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1200px-Flagge FDLR.svg.png
Fullname: Democratic Forces for the Liberation of Rwanda
Alias: FDLR
Origin: Democratic Republic of the Congo
Foundation: September 30, 2000
Headquarters: Unknown
Commanders: Callixte Mbarushimana
Sylvestre Mudacumura
Ignace Murwanashyaka
Goals: Eradicate Tutsi influence in the Democratic Republic of the Congo (ongoing)
Crimes: War crimes
Crimes against humanity
Human rights abuses
Mass murder

The Democratic Forces for the Liberation of Rwanda (French: Forces démocratiques de libération du Rwanda, FDLR) is an armed rebel group active in the eastern Democratic Republic of the Congo. An ethnic Hutu group that are professed adherents of the Hutu Power ideology, the FDLR was formed by surviving Interahamwe / Impuzamugambi fugitives of the 1994 Rwandan Genocide.

It was founded through an amalgamation of other Hutu groups in September 2000, including the former Army for the Liberation of Rwanda (ALiR), under the leadership of Paul Rwarakabije. It was active during the latter phases of the Second Congo War and the subsequent insurgencies in Kivu.

The FDLR have committed numerous human rights violations and crimes against humanity during its existence, including, but not limited to, mass murder, torture, kidnapping, use of child soldiers, and rape. Several high-ranking leaders of the FDLR have been indicted by the International Criminal Court in The Hague (ICC) for war crimes, including former FDLR Chairman Ignace Murwanashyaka, who was sentenced to 13 years in prison in 2015; he later died in prison while serving his sentence.


The FDLR counts among its number the original members of the Interahamwe that led the 1994 Rwandan genocide. It received extensive backing from, and cooperation from, the government of Congolese President Laurent-Désiré Kabila (who successfully overthrew Mobutu Sese Seko during the First Congo War.).

Kabila used the FDLR as a proxy force against the foreign Rwandan armies operating in the country, in particular the Rwandan Patriotic Front and the Rwanda-backed Rally for Congolese Democracy. In July 2002, FDLR units still in Kinshasa-held territory moved into North and South Kivu. At this time it was thought to have between 15,000 and 20,000 members. Even after the official end of the Second Congo War in 2002, FDLR units continued to attack Tutsi forces both in eastern DRC and across the border into Rwanda, vastly increasing tensions in the region and raising the possibility of another Rwandan offensive into the DRC – what would be their third since 1996. In mid-2004, a number of attacks forced 25,000 Congolese to flee their homes.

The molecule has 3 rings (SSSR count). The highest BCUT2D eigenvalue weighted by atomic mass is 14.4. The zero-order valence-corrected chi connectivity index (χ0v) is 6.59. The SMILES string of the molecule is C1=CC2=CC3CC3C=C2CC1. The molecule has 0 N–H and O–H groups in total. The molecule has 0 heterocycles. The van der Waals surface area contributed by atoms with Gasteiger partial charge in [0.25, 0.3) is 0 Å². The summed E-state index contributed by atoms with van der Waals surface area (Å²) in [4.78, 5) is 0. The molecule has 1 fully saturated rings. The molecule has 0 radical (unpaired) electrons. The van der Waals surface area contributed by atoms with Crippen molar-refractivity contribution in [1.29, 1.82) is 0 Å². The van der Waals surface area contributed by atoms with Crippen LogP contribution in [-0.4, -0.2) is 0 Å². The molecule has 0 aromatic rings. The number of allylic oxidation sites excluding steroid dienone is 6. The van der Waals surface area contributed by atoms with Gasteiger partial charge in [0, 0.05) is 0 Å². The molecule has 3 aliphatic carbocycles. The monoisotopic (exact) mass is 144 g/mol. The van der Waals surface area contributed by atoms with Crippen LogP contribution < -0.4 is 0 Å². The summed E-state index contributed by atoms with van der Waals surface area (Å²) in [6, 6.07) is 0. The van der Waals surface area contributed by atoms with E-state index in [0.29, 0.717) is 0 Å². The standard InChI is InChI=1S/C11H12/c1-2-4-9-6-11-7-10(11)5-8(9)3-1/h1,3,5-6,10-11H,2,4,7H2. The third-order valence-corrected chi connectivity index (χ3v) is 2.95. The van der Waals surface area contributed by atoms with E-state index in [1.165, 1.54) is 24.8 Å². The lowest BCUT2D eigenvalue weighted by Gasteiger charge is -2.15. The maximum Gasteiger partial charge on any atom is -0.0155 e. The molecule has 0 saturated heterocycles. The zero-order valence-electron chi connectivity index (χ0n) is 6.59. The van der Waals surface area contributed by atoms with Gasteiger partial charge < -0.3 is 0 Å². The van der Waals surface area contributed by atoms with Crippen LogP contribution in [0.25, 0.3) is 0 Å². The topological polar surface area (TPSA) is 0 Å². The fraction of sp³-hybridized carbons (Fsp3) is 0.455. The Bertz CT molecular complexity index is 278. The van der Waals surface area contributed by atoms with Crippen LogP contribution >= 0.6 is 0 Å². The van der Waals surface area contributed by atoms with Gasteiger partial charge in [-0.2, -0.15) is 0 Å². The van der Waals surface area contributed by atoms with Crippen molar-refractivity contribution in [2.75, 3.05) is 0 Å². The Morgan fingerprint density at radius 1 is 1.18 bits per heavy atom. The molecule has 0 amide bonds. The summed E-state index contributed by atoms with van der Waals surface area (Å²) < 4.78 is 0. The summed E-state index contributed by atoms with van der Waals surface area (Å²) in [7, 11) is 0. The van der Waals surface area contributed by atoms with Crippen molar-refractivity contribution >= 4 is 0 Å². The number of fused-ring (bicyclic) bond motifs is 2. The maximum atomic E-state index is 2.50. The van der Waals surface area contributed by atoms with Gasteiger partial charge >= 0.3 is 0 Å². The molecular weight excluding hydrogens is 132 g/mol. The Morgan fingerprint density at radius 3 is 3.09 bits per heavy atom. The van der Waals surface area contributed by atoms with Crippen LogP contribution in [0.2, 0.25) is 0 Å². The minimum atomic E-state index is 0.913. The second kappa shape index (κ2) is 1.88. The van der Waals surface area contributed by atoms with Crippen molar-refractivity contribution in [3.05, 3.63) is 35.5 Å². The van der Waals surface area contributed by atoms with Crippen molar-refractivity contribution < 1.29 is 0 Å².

Following several days of talks with Congolese government representatives, the FDLR announced on 31 March 2005 that they were abandoning their armed struggle and returning to Rwanda as a political party. The talks held in Rome, Italy were mediated by Sant'Egidio. The Rwandan government stated that any returning genocidaires would face justice, most probably through the gacaca court system. It was stated that if all of the FDLR commanders, who are believed to control about 10,000 militants, disarmed and returned, a key source of cross-border tensions would be removed.

On October 4, 2005, the United Nations Security Council issued a statement demanding the FDLR disarm and leave the Democratic Republic of the Congo immediately. Under an agreement reached in August, the rebels had pledged to leave Congo by September 30.

In August 2007, the Congolese military announced that it was ending a seven-month offensive against the FDLR, prompting a sharp rebuke by the government of Rwanda. Prior to this, Gen. Laurent Nkunda had split from the government, taking Banyamulenge (ethnic Tutsis in the DRC) soldiers from the former Rally for Congolese Democracy and assaulting FDLR positions, displacing a further 160,000 people.

In October 2007 the International Crisis Group said that the group's military forces had dropped from an estimated 15,000 in 2001 to 6–7,000 then, organised into four battalions and a reserve brigade in North Kivu and four battalions in South Kivu. It named the political and military headquarters as Kibua and Kalonge respectively, both in the jungle covered Walikale region of North Kivu. It also said that 'about the same number' of Rwandan citizens, family members of combatants, and unrelated refugees remained behind FDLR lines in separate communities.

In December 2008 DR Congo and Rwanda agreed to attempt to disband the FDLR, though they will have to destroy the organization by force or otherwise shut it down. On January 20, 2009, the Rwandan Army, in concert with the Congolese government, entered the DR Congo to hunt down lingering FDLR fighters.

As of 2010, the FDLR remains active as part of the ongoing conflict in Kivu. In 2020, an FDLR commando unit ambushed DR Congo park rangers in Virunga National Park, killing 12 rangers, a driver, and 4 civilians. It is believed that the vehicles transporting these people were mistaken by the FDLR for a convoy escorting a Congolese general.